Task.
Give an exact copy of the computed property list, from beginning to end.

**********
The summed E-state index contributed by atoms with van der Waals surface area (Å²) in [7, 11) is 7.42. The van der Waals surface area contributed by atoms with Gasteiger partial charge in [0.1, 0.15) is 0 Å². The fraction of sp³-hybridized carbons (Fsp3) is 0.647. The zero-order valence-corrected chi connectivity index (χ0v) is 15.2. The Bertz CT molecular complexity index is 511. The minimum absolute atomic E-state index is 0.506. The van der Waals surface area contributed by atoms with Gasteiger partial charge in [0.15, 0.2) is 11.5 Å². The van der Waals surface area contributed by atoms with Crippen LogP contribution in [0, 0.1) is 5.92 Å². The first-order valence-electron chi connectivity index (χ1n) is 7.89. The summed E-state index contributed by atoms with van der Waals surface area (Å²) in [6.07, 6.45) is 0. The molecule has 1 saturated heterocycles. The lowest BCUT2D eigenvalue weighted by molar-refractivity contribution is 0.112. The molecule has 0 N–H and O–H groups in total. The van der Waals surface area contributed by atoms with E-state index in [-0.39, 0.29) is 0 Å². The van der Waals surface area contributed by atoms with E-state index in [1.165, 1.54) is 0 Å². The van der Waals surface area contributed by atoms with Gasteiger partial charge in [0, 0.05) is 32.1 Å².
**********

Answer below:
The summed E-state index contributed by atoms with van der Waals surface area (Å²) in [7, 11) is 7.42. The van der Waals surface area contributed by atoms with Gasteiger partial charge in [0.1, 0.15) is 0 Å². The fraction of sp³-hybridized carbons (Fsp3) is 0.647. The zero-order valence-corrected chi connectivity index (χ0v) is 15.2. The Bertz CT molecular complexity index is 511. The minimum absolute atomic E-state index is 0.506. The van der Waals surface area contributed by atoms with Gasteiger partial charge in [0.15, 0.2) is 11.5 Å². The van der Waals surface area contributed by atoms with Crippen LogP contribution in [0, 0.1) is 5.92 Å². The first-order valence-electron chi connectivity index (χ1n) is 7.89. The summed E-state index contributed by atoms with van der Waals surface area (Å²) in [6.07, 6.45) is 0. The molecule has 1 saturated heterocycles. The lowest BCUT2D eigenvalue weighted by molar-refractivity contribution is 0.112. The molecule has 0 N–H and O–H groups in total. The van der Waals surface area contributed by atoms with E-state index in [-0.39, 0.29) is 0 Å². The van der Waals surface area contributed by atoms with E-state index in [1.165, 1.54) is 0 Å². The van der Waals surface area contributed by atoms with Gasteiger partial charge in [0, 0.05) is 32.1 Å².